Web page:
Have the same attitude that Christ Jesus had. Although he was in the form of God and equal with God, he did not take advantage of this equality.
Instead, he emptied himself by taking on the form of a servant, by becoming like other humans, by having a human appearance. 
He humbled himself by becoming obedient to the point of death, death on a cross. (Phil 2:5-8 GW)

Jesus—the personification of God's love—said this about Himself—

Place my yoke over your shoulders, and learn from me, because I am gentle and humble. Then you will find rest for yourselves (Matthew 11:29 GW)

Looking at Jesus we see humility and love personified

Wrong emphasis

We in the American church, including evangelicals, are too often caught up in being right—doctrinally and morally. The focus of teaching and how we are to live is more on upholding moral standards and protecting our rights and freedoms.

Having good moral standards is honorable, and the great privilege of living in America is that we enjoy certain rights and freedoms (see US Constitution for more details).

But with privilege and freedom comes responsibility and true morality is not based on human goodness, but the nature of God.

Genuine morality is not based on human goodness, but the nature of God

Wrong direction

I fear we—the church—are moving faster and faster in the direction of becoming modern-day Pharisees—self-righteous and hypocritical and lacking in mercy, grace, and humility.

The Jewish leaders who longed for their messiah to come deliver Israel missed Him when He did come. They condemned Him and found a way of putting Him to death.

They were too caught up in themselves and maintaining their own sense of rightness to see that the Messiah they had waited centuries for was Jesus.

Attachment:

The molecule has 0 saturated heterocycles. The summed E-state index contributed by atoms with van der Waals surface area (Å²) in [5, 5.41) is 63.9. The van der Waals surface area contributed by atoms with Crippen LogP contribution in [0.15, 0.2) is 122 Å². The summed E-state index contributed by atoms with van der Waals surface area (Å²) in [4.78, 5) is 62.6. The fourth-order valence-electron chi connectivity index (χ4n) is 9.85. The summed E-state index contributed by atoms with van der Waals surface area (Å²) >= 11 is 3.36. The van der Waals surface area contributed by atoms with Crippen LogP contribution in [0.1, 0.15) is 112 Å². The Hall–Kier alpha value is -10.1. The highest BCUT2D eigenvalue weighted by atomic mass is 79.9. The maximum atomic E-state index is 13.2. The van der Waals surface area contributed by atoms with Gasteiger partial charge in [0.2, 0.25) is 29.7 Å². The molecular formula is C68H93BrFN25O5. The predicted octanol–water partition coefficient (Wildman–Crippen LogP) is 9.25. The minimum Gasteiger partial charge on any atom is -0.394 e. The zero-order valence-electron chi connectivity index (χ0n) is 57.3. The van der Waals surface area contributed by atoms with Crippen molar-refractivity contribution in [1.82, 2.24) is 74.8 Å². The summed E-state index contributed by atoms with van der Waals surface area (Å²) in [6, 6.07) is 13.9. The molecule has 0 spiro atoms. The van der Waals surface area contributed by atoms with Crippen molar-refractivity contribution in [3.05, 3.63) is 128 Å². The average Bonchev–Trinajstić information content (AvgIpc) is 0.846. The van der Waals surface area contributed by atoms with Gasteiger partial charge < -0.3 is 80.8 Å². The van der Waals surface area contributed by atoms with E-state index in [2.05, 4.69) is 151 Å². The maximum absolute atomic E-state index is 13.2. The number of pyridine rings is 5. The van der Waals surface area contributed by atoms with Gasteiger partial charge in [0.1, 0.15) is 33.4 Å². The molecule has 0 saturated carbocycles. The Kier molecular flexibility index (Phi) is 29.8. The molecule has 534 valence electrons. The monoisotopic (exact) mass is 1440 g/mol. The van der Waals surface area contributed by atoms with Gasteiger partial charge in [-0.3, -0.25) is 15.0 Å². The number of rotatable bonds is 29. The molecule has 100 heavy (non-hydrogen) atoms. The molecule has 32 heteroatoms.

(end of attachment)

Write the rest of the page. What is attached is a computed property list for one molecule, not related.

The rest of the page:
Are we—the church—moving in the direction of becoming modern-day Pharisees?

Changing direction

How can this be reversed? Can it be? If it can't, we are hopeless. Ah, but a solution exists.

Change comes one life at a time, one heart at a time. Then, and only then, lasting significant change will take place in our churches, our nation, and our world.

Jesus said, "Come learn of Me..." and called all believers—all true followers—to deny their selfish ambitions and desires, pride, and self-centeredness, die to themselves—take up their cross and then follow Him (Matt 16:24).

Change comes one life at a time, one heart at a time

The solution to world peace

He calls us into a simple, intentional, relational, and intimately personal life of discipleship. When disciples are disciple makers and people's lives are changed one at a time, the peace of God extends throughout the world exponentially.

This has always been the Lord's solution to world peace. It requires no degree or certificate or special training. It's a matter of sharing the life we have in Jesus with others. 

Really, it's that simple. But, it's an investment of life and time in the lives of others. It requires self-discipline and commitment and humility.

Are you ready for a change? Submit yourself to Jesus—the humble personification of love and the Lord of Lords.

Are you ready for a change of direction in the world around you?

It starts with you and me.